Destouches, André-Cardinal, French composer; b. Paris (baptized), April 6, 1672; d. there, Feb. 7, 1749. After attending a Jesuit school in Paris, he went as a boy to Siam with his teacher, the missionary Gui Tachard (1686). He returned to France in 1688. He served in the Royal Musketeers (1692–94), and later took lessons from Andre Campra, contributing 3 airs to Campra’s opéra-ballet L’Europe galante (1697). After this initiation, Destouches produced his first independent work, Isse, a “heroic pastorale” in 3 acts (Fontainebleau, Oct. 7, 1697); its popularity was parodied in several productions of a similar pastoral nature (Les Amours de Vincennes by P.P. Dominique, 1719; Les Oracles by J.A. Romagnesi, 1741). Among his other opéras, the following were produced in Paris: Amadis de Grece (March 22, 1699), Omphale (Nov. 10, 1701), and Callirhoe (Dec. 27, 1712). With Delalande, he wrote the ballet Les Elements, which was produced at the Tuileries Palace in Paris on Dec. 22,1721. In 1713 Louis XIV appointed him inspector general of the Academic Royale de Musique. In 1728 he became its director, retiring in 1730. A revival of Omphale in 1752 evoked Baron Grimm’s famous Lettre sur Omphale, inaugurating the so-called “Guerre des Bouffons” between the proponents of the French school, as exemplified by Destouches, and Italian opéra buffa.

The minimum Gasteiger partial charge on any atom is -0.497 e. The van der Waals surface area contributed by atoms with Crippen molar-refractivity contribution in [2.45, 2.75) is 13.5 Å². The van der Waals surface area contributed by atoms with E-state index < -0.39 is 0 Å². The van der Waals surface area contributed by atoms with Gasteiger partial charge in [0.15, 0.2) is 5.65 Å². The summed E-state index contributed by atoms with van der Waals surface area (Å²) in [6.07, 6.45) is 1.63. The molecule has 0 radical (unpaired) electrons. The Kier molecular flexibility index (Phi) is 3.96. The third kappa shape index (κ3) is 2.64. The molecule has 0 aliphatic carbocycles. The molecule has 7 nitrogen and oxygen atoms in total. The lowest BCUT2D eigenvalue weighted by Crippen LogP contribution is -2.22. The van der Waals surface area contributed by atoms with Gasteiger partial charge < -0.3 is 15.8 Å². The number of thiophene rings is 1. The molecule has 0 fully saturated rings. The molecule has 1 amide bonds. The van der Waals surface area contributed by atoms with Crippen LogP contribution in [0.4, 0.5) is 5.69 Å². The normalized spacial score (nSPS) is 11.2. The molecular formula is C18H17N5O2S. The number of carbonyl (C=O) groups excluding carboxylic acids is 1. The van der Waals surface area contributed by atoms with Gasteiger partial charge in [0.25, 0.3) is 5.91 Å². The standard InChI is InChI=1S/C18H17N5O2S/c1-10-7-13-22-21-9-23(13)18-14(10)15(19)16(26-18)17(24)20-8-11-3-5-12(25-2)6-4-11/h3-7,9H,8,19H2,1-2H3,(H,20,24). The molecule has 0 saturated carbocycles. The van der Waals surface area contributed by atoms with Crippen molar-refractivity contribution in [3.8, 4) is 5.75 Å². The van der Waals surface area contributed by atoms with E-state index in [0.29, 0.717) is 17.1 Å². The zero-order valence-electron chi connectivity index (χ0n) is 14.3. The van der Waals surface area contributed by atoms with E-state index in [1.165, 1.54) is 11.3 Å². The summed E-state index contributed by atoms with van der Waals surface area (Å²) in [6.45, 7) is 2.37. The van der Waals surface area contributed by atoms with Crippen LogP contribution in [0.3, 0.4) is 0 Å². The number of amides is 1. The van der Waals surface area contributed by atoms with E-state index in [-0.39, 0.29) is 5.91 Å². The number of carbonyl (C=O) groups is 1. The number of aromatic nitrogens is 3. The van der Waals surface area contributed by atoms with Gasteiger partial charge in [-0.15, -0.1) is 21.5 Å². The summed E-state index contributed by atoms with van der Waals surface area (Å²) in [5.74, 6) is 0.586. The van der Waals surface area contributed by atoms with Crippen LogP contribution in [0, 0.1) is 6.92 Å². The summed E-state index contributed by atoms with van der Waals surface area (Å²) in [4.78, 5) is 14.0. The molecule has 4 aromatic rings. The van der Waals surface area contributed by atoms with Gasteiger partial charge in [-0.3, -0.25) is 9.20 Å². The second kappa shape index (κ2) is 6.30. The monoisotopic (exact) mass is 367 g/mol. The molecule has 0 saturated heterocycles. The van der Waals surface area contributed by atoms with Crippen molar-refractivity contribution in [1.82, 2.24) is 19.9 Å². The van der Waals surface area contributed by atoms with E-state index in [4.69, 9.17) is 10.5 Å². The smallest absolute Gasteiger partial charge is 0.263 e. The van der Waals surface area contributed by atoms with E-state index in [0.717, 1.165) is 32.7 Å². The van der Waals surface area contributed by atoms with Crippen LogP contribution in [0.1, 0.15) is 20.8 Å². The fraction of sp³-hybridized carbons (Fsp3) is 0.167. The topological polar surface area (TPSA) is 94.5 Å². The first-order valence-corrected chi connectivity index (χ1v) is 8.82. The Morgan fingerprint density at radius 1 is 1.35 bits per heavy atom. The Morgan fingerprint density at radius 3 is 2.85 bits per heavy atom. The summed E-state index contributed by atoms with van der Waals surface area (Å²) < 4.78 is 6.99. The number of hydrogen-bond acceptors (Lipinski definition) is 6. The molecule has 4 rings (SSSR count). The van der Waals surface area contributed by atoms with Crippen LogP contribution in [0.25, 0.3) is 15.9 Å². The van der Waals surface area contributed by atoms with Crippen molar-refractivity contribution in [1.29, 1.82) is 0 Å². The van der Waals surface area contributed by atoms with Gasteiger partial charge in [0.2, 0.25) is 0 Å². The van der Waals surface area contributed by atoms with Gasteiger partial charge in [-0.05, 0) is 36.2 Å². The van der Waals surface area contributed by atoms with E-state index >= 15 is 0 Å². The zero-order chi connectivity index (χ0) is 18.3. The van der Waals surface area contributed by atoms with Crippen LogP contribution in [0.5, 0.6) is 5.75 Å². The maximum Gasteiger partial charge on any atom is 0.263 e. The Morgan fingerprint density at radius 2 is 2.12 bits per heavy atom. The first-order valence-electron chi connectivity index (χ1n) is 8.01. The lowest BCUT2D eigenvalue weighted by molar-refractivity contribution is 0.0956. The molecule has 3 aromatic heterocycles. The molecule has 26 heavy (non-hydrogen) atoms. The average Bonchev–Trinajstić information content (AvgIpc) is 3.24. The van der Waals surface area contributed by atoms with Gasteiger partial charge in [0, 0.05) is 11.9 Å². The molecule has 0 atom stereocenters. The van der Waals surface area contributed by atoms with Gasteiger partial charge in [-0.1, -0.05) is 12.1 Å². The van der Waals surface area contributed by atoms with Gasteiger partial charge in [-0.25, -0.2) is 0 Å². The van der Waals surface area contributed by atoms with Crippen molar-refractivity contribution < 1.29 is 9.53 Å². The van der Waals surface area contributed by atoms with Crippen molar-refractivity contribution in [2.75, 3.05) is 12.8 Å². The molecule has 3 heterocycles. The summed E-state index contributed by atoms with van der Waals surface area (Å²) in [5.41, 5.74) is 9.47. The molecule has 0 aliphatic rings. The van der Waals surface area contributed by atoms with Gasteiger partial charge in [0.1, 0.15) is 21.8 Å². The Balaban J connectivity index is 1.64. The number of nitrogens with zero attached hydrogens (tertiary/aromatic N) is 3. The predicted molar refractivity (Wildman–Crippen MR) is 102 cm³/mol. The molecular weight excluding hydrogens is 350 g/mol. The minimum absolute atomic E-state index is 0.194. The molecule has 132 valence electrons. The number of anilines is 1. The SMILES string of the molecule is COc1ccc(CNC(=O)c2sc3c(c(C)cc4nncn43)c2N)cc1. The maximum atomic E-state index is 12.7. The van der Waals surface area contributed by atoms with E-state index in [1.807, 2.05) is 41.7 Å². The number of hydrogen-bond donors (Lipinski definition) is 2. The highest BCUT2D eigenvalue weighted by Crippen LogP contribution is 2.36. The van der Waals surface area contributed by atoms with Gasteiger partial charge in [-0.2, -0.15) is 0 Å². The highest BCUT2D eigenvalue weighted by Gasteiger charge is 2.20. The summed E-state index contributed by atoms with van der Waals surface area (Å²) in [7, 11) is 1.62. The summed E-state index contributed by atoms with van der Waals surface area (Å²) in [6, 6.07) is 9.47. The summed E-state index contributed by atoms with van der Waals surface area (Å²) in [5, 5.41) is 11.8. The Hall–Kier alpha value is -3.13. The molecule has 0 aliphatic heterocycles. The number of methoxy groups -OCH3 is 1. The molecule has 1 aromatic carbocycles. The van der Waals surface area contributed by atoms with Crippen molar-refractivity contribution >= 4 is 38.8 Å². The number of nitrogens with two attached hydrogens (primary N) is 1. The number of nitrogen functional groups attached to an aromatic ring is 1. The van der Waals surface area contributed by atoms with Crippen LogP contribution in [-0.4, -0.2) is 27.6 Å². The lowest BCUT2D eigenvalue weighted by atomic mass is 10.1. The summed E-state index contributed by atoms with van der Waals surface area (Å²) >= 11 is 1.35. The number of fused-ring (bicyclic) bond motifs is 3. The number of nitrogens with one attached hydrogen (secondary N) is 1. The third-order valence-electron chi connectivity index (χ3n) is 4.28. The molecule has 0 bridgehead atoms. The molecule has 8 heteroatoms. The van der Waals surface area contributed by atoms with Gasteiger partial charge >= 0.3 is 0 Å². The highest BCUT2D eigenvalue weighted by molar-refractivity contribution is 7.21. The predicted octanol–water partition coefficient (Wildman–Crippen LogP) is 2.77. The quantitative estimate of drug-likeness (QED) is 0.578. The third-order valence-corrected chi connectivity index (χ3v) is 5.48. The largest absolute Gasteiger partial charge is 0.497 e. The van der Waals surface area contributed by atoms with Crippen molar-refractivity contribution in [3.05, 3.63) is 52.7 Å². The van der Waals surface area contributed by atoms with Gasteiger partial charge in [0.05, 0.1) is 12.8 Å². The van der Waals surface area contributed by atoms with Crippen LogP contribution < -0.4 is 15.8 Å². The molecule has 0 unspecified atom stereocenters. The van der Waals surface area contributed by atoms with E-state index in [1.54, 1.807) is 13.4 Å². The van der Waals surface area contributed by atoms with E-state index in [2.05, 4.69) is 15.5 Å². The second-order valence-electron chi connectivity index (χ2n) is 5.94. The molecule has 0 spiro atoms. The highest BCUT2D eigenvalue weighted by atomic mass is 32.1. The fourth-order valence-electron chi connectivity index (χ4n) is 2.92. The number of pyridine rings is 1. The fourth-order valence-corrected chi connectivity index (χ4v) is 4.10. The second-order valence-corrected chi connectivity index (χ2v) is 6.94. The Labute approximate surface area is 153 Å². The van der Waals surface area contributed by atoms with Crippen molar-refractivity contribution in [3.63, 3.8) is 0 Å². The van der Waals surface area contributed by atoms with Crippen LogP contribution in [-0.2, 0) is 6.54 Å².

K. Dulle, A. C. D. (Leipzig, 1908).
—Nicolas Slonimsky/Laura Kuhn/Dennis McIntire